Versus the competiton:
With so many historic Buicks at Das Awkscht Fescht, you could get a hankering to try a new one.
Well, you’re in luck: The most popular model is also Buick’s least expensive: the front-wheel-drive Century.
The name has been around for the best part of the 20th century. It started out as a factory hotrod, sporting Buick’s largest engine in its smallest body. But, for the last three decades or so, the Century has been a mid-sized model.
Since 1997, the Century has shared its body with the Regal. The Regal tries to hide its Buick heritage — with mixed success — by dispensing with chrome, and offering a tighter suspension with bucket seats and a center console. The Century is more handsome, with a classic chrome grille, a bench seat and a column-mounted shifter. Obviously, Buick buyers agree. The Century outsells the Regal by more than 2-1.
The Buick Century was very popular in 1999, the fourth most-popular mid-sized car in the country after the Toyota Camry, Honda Accord and Ford Taurus.
So what’s to like besides the price tag? A lot.
In an era when cars are getting to feel more and more alike, the Century’s truly retro personality makes it stand apart. This is a purely American car and it doesn’t try to hide it.
The styling job is one of GM’s finest, with a swoopy beltline and a tasteful application of chrome that doesn’t go overboard. It’s handsome in the classic Buick sense. It doesn’t have the traditional Buick bulk, and most will find the dimensions just right.
For the turn of the century, the Century comes in three trim levels: Custom, Limited and a special edition 2000 model. The biggest difference between the three is trim. The special edition gets a blacked-out grille treatment (although some chrome remains) body-colored side moldings and fascias, special badges and a leather-trimmed interior.
All Centurys have the same engine. This 3.1-liter V-6 develops 15 more horsepower (175) than last year, and 10 foot-pounds more torque (195). Hooked to a new four-speed electronic automatic transmission, the engine moves this 3,371-pound car with adequate oomph, although the Regal’s 3800 V-6 is smoother and more responsive. The Century accelerates fine from a stop, but seems to lack power when entering a freeway. However, the engine appears to be quieter than before.
The transmission upshifts quickly. While this provides few thrills, it nets excellent fuel economy for a mid-sized car with V-6 power. Mostly highway driving yielded 28.5 mpg on regular unleaded.
The handling calls to mind Buicks of yore: soft. There was plenty of body lean, but the ride was cushy enough to please its audience (like your Aunt Edna). The down side: Rough roads turn the ride turbulent, but that’s typical of the breed.
The suspension is all independent (although a bump can still send the rear skittering sideways), and anti-lock braking is done with front discs and rear drums. That’s no worse than many domestic and imported competitors. Braking performance was perfectly adequate, with some nose dive in hard stops.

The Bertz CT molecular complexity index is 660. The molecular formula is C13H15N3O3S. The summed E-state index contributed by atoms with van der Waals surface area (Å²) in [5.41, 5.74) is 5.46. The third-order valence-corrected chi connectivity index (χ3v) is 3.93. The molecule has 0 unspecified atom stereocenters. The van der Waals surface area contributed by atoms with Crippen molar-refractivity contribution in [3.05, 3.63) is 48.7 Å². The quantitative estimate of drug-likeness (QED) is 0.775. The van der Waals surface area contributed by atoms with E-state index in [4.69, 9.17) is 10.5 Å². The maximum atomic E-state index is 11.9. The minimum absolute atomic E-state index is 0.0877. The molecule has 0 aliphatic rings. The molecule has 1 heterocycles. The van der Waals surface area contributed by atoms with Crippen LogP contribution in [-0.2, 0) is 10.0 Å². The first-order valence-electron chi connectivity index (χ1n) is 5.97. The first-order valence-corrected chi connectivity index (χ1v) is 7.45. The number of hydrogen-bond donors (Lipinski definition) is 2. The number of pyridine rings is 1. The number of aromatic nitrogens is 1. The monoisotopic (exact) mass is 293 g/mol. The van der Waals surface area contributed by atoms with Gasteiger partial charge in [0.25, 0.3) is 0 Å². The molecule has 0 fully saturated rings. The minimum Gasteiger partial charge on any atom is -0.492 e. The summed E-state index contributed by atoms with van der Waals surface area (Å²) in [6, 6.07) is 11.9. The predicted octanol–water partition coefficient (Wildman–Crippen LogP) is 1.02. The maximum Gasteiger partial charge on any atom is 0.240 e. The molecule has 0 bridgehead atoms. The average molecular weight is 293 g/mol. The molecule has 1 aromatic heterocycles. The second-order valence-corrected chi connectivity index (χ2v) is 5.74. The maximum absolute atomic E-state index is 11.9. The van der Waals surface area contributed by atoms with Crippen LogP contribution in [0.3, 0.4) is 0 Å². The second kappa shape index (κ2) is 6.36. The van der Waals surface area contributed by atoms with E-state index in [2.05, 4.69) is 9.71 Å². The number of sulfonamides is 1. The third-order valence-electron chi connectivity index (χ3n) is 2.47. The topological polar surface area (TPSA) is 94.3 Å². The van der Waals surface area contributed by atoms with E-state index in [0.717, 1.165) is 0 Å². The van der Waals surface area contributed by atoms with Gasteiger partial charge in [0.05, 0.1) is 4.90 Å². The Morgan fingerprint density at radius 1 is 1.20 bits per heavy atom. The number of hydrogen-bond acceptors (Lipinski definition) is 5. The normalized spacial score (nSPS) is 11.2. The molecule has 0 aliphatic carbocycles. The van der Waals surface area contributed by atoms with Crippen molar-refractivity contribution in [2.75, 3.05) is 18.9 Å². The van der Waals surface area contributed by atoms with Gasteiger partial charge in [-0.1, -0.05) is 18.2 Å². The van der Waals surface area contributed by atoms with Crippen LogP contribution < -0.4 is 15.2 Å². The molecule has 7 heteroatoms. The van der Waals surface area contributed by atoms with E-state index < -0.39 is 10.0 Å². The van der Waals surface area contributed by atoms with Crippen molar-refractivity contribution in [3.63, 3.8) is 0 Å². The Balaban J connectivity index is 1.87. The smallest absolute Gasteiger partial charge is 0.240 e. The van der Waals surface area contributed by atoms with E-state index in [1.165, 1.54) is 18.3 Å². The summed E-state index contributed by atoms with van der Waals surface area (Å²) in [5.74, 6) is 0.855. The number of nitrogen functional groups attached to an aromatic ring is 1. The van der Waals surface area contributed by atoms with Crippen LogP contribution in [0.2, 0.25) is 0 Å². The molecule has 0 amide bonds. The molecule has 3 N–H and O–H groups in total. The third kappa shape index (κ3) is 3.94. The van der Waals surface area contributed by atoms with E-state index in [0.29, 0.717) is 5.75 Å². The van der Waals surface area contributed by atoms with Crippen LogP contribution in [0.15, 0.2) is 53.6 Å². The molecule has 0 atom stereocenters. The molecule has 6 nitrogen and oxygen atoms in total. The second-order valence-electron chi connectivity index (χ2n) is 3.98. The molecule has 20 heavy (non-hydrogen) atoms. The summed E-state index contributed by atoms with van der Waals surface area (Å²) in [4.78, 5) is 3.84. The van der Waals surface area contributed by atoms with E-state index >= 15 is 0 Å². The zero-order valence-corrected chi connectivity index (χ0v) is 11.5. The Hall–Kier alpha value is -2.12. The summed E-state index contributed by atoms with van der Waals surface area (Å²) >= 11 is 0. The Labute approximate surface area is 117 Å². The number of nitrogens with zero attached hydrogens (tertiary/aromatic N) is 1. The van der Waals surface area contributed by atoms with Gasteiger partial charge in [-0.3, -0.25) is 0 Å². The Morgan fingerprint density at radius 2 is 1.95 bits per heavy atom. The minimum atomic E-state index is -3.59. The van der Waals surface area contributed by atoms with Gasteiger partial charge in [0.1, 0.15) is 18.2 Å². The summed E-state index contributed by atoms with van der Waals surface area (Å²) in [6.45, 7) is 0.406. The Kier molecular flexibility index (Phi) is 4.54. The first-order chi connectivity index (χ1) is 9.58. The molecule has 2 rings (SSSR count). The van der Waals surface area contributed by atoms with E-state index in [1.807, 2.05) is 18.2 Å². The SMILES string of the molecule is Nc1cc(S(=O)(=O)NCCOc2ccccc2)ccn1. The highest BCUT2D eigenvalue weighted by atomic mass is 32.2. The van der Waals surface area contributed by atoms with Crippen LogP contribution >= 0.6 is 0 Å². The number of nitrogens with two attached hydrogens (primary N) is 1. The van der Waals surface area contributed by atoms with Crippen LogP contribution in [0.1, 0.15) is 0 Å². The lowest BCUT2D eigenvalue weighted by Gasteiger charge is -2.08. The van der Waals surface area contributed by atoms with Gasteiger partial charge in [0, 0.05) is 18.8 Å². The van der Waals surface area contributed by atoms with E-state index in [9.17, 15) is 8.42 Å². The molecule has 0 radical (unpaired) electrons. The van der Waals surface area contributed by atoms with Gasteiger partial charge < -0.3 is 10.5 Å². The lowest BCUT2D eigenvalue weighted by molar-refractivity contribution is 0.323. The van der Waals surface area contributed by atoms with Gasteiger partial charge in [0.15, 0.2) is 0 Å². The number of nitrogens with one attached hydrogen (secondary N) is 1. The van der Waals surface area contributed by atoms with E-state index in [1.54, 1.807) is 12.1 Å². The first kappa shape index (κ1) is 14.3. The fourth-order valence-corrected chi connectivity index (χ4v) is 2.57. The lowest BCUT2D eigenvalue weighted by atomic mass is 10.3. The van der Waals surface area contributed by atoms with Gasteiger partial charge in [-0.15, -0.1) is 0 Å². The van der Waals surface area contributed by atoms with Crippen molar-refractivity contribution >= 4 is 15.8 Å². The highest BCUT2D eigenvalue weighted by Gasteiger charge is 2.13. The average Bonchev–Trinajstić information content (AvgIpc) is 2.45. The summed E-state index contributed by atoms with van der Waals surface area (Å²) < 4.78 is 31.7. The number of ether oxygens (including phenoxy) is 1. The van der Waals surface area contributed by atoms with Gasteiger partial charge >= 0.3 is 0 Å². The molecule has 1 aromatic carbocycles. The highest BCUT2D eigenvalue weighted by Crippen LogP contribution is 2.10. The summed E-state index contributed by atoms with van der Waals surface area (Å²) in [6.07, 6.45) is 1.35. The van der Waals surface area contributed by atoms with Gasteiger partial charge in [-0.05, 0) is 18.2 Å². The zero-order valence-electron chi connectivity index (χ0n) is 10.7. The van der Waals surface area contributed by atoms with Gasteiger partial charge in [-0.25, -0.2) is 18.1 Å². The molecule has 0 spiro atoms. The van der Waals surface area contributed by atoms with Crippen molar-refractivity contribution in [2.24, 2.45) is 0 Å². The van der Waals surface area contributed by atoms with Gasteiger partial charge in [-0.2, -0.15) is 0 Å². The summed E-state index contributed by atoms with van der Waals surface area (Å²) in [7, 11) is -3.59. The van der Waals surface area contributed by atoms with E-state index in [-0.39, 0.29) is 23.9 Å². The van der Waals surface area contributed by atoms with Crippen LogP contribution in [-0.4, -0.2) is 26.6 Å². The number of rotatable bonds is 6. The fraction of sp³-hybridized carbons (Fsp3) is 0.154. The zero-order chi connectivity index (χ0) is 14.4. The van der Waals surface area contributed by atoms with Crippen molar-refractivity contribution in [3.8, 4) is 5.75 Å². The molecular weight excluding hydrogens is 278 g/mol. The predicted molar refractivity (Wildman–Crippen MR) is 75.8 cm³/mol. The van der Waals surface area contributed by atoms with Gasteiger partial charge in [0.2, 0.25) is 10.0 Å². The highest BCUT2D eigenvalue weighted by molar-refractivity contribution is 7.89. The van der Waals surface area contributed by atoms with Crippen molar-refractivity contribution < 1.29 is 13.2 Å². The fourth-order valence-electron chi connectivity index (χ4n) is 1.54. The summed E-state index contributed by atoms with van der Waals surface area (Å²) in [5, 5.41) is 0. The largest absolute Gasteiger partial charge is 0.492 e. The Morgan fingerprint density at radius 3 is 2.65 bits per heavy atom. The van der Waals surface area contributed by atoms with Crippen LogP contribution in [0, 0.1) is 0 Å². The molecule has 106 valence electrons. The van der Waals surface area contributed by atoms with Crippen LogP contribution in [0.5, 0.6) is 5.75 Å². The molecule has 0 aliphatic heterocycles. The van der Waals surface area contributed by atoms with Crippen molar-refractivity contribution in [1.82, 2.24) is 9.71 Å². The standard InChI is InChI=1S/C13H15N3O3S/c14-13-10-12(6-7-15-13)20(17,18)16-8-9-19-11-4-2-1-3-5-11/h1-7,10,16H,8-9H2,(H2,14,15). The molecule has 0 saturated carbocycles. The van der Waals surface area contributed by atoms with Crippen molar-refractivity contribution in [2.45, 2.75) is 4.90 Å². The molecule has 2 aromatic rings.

The cabin is quiet. Features like triple door seals help keep it so.
The front split bench seat was as comfortable as your living room sofa, but without the bad upholstery. The seats were surprisingly supportive, despite the lack of side bolstering. The storage armrest splits the front seat, and has flip-out cupholders, plus room for cassettes and CDs.
The rear seats are split and fold to provide access to the trunk. The rear armrest has room for storage. Leg room is a bit tight.
The sweeping dash is as horizontal as the Midwest. The radio is mounted high, and the special edition model has steering wheel-mounted radio controls. Like the ones on other current Buicks, these controls get hot and their location at the edge of the steering wheel makes it easy to inadvertently increase the volume or change he station on the AM/FM-cassette-CD. Its sound quality was better than some more expensive GM vehicles.
This year, all models get a dual climate-control system and rear seat heating ducts, a feature shared with more expensive models. The system works well.
The car was packed with lots of luxury gear that made riding with friends a pleasure. Up front, power seats and a tilt wheel make a good driving position possible. Leather and expertly matched vinyl lend the interior an upscale feel. An electrochromatic rear-view mirror was easy on the eyes. The only real improvement to the interior would be a horizontal strip speedometer — then it would have a retro look to match the retro handling.
The only real flaw in this otherwise pleasant car occurred on a trip to the Wilkes-Barre/Scranton Airport. In the middle of nowhere, the “Low Tire” light came on. According to the owner’s manual, this means a tire has lost at least 12 pounds of air. I certainly couldn’t feel any change, despite the Century’s power-numbed steering. A quick stop revealed nothing to be the wrong. Actually, the tires seemed overfilled. Hitting the reset button in the fuse box (accessible only by opening the door) solved the problem and it never recurred. But all four tires were puckered on their sidewalls, possibly a result of their over-inflation.
The 16.7-cubic-foot trunk is huge and has a convenient cargo net.
A week in this Century showed that it has the same attributes spurring the sales of its more popular competitors: handsome, conservative styling, reasonable fuel economy, a comfortable interior, decent ride and a nice price tag. It’s not exciting for a car enthusiast, but this class of car isn’t meant for car enthusiasts.
With GM struggling to find its identity with so many other car divisions, it’s good to see the traditional values and handsome styling that come with Buick DNA are still a part of the American car-buying psyche.